Blame it on the rain
Posted: March 12th, 2012 – 4:46pm by Ben Chapman
For the past decade fresh produce has consistently been at the top of the list of foods linked to outbreaks. Tomatoes, melons, leafy greens, fresh herbs and berries leading to illnesses all seem to make an appearance just about annually. Even though they aren’t really fresh produce, low moisture seeds and have also been in the game.
When it comes to production or minimally-processed linked outbreaks (like this, this and this) water is often fingered as a contamination factor. Either irrigation, wash or rain. barfblog friends and contributors Michelle Danyluk and Linda Harris co-authored some work pointing to wet orchards (from rain, a fairly uncommon event during almond harvest season) as a potential enabler for Salmonella migration through almond hulls and shells and into the kernel (the edible part).
In the most recent issue of Journal of Food Protection, rain enthusiast Michelle is at it again, coauthoring an investigation of the ability of rain to spread Salmonella Typhimurium from plastic mulch to a tomato plant.
Dispersal of Salmonella Typhimurium by rain splash onto tomato plants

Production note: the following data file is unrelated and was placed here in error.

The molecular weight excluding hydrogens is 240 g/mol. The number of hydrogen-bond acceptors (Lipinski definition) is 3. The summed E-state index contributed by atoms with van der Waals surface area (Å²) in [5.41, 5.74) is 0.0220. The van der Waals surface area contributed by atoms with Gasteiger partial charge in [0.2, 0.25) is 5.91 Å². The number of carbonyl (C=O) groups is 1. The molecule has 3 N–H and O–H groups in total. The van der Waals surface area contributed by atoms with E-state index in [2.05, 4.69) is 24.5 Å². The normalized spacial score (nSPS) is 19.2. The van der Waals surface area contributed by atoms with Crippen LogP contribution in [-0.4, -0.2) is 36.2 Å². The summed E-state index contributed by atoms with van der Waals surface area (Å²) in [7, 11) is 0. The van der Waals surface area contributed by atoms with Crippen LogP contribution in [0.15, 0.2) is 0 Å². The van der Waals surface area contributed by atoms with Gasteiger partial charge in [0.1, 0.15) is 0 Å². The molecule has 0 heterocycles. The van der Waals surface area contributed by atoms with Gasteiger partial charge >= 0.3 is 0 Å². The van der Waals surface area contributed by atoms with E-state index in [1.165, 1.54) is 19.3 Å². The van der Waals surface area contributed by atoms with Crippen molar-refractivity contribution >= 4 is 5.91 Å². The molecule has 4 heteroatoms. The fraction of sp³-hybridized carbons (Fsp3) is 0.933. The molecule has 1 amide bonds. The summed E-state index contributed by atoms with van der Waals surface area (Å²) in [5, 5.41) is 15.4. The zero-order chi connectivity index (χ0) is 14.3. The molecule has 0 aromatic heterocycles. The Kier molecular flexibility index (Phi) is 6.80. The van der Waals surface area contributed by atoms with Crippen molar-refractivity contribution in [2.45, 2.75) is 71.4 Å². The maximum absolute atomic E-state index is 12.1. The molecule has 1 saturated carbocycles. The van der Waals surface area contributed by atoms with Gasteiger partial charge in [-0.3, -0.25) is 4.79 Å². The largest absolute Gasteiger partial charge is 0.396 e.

Journal of Food Protection, Volume 75, Number 3, March 2012 , pp. 472-479(8)
Cevallos-Cevallos, Juan M.; Danyluk, Michelle D.; Gu, Ganyu; Vallad, Gary E.; van Bruggen, Ariena H.C.
Abstract: Outbreaks of Salmonella enterica have increasingly been associated with tomatoes and traced back to production areas, but the spread of Salmonella from a point source onto plants has not been described. Splash dispersal by rain could be one means of dissemination. Green fluorescent protein-labeled, kanamycin-resistant Salmonella enterica sv. Typhimurium dispensed on the surface of plastic mulch, organic mulch, or soil at 108 CFU/cm2 was used as the point source in the center of a rain simulator. Tomato plants in soil with and without plastic or organic mulch were placed around the point source, and rain intensities of 60 and 110 mm/h were applied for 5, 10, 20, and 30 min. Dispersal of Salmonella followed a negative exponential model with a half distance of 3 cm at 110 mm/h. Dispersed Salmonella survived for 3 days on tomato leaflets, with a total decline of 5 log and an initial decimal reduction time of 10 h. Recovery of dispersed Salmonella from plants at the maximum observed distance ranged from 3 CFU/g of leaflet after a rain episode of 110 mm/h for 10 min on soil to 117 CFU/g of leaflet on plastic mulch. Dispersal of Salmonella on plants with and without mulch was significantly enhanced by increasing rain duration from 0 to 10 min, but dispersal was reduced when rainfall duration increased from 10 to 30 min. Salmonella may be dispersed by rain to contaminate tomato plants in the field, especially during rain events of 10 min and when plastic mulch is used.
I don’t read this as “don’t eat tomatoes grown on plastic mulch that were rained on for 10 min” but info like this could be important to outbreak investigators trying to link an outbreak to a cadre of causative events.